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If a single wire is moving at \$v\$, inside a magnetic field \$B\$, with length \$L\$ then induced EMF is:$$\epsilon\ = -vBL$$

That is for a vertical wire that's motion is perpendicular to a magnetic field, the direction of induced \$I\$ is quite simple to find.

What about this diagram:

enter image description here

I know there is induced EMF, however, the wire is tilted. Is $$\epsilon\ = -vBL$$ still valid or must I add a trig-function due to the change in orientation?

There is no current flow because this is an open circuit, however, if connected to a circuit from the upper and lower ends, what would \$\epsilon\$ = ?

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  • \$\begingroup\$ Write it as a vector equation and break the velocity into a sum of perpendicular and parallel terms. The rest multiplies out and you have your answer. \$\endgroup\$ – caveman Jan 16 '15 at 23:37
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There are two approaches of the same phenomena. For an observer located inside the wire, the sources of magnetic field are moving, and therefore, an electric field appears according to Faraday's Law, generating an EMF \$\epsilon\$. On the other hand, an observer located outside the wire (in the same inertial frame of the magnetic field source) will only see the charges (electrons and protons) on the wire moving at the velocity \$\overrightarrow{V}\$. Those charges will experiment a Lorentz force \$\overrightarrow{F}=e\left(\overrightarrow{E}+\overrightarrow{V}\times\overrightarrow{B}\right)\$ and will accumulate at the tips of the wire which creates a potential difference \$\epsilon\$ between the tips, same as the EMF calculated by the other approach.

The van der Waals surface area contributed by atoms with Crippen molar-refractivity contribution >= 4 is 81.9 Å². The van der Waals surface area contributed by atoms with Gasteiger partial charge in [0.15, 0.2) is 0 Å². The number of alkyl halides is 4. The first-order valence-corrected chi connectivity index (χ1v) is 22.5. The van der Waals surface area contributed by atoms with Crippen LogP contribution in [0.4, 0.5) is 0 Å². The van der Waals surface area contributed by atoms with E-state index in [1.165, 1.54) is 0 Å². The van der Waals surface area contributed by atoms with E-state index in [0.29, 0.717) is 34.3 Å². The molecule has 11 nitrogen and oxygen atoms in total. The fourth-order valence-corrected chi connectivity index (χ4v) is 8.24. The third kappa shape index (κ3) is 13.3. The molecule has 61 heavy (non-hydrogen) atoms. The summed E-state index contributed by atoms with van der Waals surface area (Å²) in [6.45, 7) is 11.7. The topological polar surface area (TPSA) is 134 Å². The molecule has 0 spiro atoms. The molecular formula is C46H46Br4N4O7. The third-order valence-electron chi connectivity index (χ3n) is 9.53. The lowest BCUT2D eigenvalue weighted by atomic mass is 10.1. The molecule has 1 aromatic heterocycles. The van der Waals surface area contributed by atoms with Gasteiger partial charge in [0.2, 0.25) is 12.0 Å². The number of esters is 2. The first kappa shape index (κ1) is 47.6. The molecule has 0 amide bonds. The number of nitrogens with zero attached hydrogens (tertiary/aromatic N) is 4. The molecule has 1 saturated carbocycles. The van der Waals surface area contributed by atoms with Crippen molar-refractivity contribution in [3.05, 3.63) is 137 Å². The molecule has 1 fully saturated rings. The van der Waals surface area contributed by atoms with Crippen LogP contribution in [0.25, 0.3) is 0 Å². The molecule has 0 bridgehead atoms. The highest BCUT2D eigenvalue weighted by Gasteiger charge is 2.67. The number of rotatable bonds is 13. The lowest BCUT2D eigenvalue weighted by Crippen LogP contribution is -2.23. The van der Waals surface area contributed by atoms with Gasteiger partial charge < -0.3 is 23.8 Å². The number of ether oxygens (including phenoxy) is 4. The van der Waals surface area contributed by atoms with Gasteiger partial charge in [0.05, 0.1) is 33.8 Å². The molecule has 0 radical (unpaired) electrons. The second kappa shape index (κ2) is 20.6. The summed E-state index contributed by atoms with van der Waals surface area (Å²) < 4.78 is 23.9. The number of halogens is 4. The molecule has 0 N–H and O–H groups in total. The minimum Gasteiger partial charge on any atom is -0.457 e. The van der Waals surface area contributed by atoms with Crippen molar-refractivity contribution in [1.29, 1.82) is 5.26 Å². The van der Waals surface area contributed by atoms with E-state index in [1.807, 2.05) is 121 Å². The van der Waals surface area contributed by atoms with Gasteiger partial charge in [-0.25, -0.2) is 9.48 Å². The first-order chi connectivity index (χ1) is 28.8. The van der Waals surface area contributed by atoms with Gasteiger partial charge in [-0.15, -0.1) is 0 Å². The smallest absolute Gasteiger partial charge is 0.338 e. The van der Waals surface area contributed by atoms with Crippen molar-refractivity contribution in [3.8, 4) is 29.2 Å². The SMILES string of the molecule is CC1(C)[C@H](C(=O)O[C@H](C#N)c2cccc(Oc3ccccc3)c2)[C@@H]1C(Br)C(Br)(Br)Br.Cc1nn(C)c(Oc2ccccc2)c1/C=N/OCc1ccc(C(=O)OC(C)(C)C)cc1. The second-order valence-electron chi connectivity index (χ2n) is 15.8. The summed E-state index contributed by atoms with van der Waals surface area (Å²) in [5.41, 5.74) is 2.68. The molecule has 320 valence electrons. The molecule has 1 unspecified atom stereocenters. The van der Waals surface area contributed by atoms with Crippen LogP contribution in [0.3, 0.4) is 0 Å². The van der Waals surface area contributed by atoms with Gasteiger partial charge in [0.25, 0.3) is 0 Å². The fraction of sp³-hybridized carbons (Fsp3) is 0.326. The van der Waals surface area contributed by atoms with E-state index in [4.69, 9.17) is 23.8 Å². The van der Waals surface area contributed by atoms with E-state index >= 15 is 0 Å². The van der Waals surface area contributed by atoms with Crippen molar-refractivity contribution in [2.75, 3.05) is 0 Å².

Therefore, since that potential difference \$\epsilon\$ is proportional to the component of the Lorentz force parallel to the wire, the inclination of it will decrease \$\epsilon\$.

In order to obtain an equation, first consider the wire perpendicular to \$\overrightarrow{V}\$. It can be demonstrated that \$\epsilon = \left|\overrightarrow{V}\right|\left|\overrightarrow{B}\right|L \$ (as you said). Now, consider the wire inclinated an angle \$\theta\$ with respect to \$\overrightarrow{V}\$. The component of the Lorentz force in the direction of the wire will be \$\left|\overrightarrow{F}\right|\sin(\theta)\$, so, the resulting potential difference between tips is \$\epsilon = \left|\overrightarrow{V}\right|\left|\overrightarrow{B}\right|L \sin(\theta)\$

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The actual (physics) expression is v X B (where X is the cross product between the two vectors), So there is an angle in there vBl*sin (theta)... putting the angle at the top of your drawing.

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  • \$\begingroup\$ That makes sense, a wire at a slope would have less EMF than a vertical wire, and the more it tilts the smaller the angle the less EMF induced on that wire. Hence a horizontal wire would have 0 emf. \$\endgroup\$ – Pupil Jan 17 '15 at 0:22
  • \$\begingroup\$ The cross product is fun. What happens if you spin a square coil in a constant field? \$\endgroup\$ – George Herold Jan 17 '15 at 1:36
  • \$\begingroup\$ Would cancel out, equal and opposing parts connected in opposition. \$\endgroup\$ – Pupil Jan 17 '15 at 2:51

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